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Glory Denied: The Saga of Jim Thompson, America's Longest-Held Prisoner of War Hardcover – May 17, 2001


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Glory Denied: The Saga of Jim Thompson, America's Longest-Held Prisoner of War + Five Years to Freedom: The True Story of a Vietnam POW
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Product Details

  • Hardcover: 496 pages
  • Publisher: W. W. Norton & Company; First edition (May 17, 2001)
  • Language: English
  • ISBN-10: 0393020126
  • ISBN-13: 978-0393020120
  • Product Dimensions: 9.5 x 6.4 x 1.5 inches
  • Shipping Weight: 1.8 pounds (View shipping rates and policies)
  • Average Customer Review: 4.5 out of 5 stars  See all reviews (37 customer reviews)
  • Amazon Best Sellers Rank: #1,160,118 in Books (See Top 100 in Books)

Editorial Reviews

Amazon.com Review

Army officer Jim Thompson's horrific experience in a series of North Vietnamese prisons was nasty and brutish--but definitely not short. He was held as a prisoner of war for nearly nine years, longer than any other American POW. His treatment was torturous: "I was put into a horizontal cage maybe two feet wide, two feet high, and five feet long. There I was kept for four months, chained hand and feet." And sometimes he was just plain tortured: "I sat there with a pen in hand as they shouted at me to write," he recalls of a time his captors tried to make him issue a statement condemning the American war effort. "Periodically they hit me with bamboo. Not hard enough to knock me unconscious or to break the skin. Just enough to hurt. They kept at it for eight, ten, twelve hours a day." (He eventually gave in, and signed a statement.)

The irony is that Thompson's life improved little upon his return to the United States. His wife had taken up with another man, his family fell apart, he drank to excess, and his son was convicted of murder. Readers will be at once tempted and reluctant to call Thompson a hero--tempted because of how much he suffered for serving his country and for his numerous escape attempts, but reluctant because Thompson was himself responsible for much of the pain he brought on himself and his family following his return.

Military journalist Tom Philpott has produced an oddly fascinating book about Thompson's ordeal. Glory Denied is not a piece of narrative nonfiction, but an oral history. It tells Thompson's story through the words of Thompson and those who knew him. Readers who want a more uplifting POW story may want to try Faith of Our Fathers by Senator John McCain (who contributes a foreword to Glory Denied), yet Philpott's book may come closer to capturing the agony so many Americans continue to associate with Vietnam. --John J. Miller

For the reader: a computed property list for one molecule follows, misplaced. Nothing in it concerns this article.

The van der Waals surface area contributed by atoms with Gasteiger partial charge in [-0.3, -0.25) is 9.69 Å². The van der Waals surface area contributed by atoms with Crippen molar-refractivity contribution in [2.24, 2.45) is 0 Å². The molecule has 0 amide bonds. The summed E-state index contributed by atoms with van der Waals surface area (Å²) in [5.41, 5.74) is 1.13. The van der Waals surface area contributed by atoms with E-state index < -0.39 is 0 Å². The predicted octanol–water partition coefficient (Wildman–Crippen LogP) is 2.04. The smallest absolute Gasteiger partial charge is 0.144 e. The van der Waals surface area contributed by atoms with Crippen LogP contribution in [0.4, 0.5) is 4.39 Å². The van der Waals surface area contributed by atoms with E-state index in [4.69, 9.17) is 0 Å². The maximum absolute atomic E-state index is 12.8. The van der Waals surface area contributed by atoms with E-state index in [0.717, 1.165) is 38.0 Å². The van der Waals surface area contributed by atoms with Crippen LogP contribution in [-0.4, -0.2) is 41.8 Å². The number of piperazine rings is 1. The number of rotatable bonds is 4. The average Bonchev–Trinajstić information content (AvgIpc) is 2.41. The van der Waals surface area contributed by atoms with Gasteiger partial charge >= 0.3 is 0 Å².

From Publishers Weekly

Col. Floyd James "Jim" Thompson of the U.S. Army Special Forces was captured by the Vietcong in South Vietnam in March 1964 and held longer than any other prisoner of war in American history, suffering greatly physically and emotionally. He was released, along with other American POWs, in March 1973. Thompson's troubles, however, only multiplied after his release. During his captivity, Thompson's wife, Alyce, moved with their four young children into the home of an army sergeant and told the children their father was dead. The Thompsons reunited after his release, but their marriage soon dissolved, and Thompson later suffered a stroke that diminished his mental capabilities. For this biography, Philpott, who writes the syndicated column "Military Update," interviewed 160 people over 15 years. In an even more v‚rit‚ manner than Mailer's The Executioner's Song or George Plimpton's Truman Capote, Philpott tells Thompson's story mainly through the verbatim testimony he gathered from Thompson's family, friends and colleagues, along with various newspaper articles and other ephemera that have collected around Thompson. The Thompson family's postwar lives read like a Jerry Springer show, replete with severe alcoholism, spousal abuse, adultery, teenage pregnancy, bitter divorce and the jailing of Thompson's son on a murder charge. Philpott arranges the entire story deftly, with the most riveting sections covering Thompson's incarceration. Much of Thompson's own contributions come from interviews he gave for another book before his stroke. Philpott himself emerges here mostly through his choices in montage, and his refusal to comment directly gives this work real dignity. (May 14) Forecast: A New Yorker abridgement (Apr. 2 issue), a short foreword from Vietnam POW Sen. John McCain and release in time for Memorial Day should launch this book with verve, and its uncanny mix of human and military interest should quickly propel it onto bestseller lists. Expect serious sales and reviews that dwell on Philpott's primary source-based narrative method.

Copyright 2001 Cahners Business Information, Inc.


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Customer Reviews

Tom Philpott's oral history is a terrific vehicle to translate the story to the reader.
Brad Morgan
For us to look down on anyone of them is to look down on ourselves, and we should be all inspired by Colonel Thompson's unbelievably heroic story.
"areaderinnyc"
Very few people will tell you that Jim Thompson was the longest held POW in Vietnam when asked.
Vernon Cole

Most Helpful Customer Reviews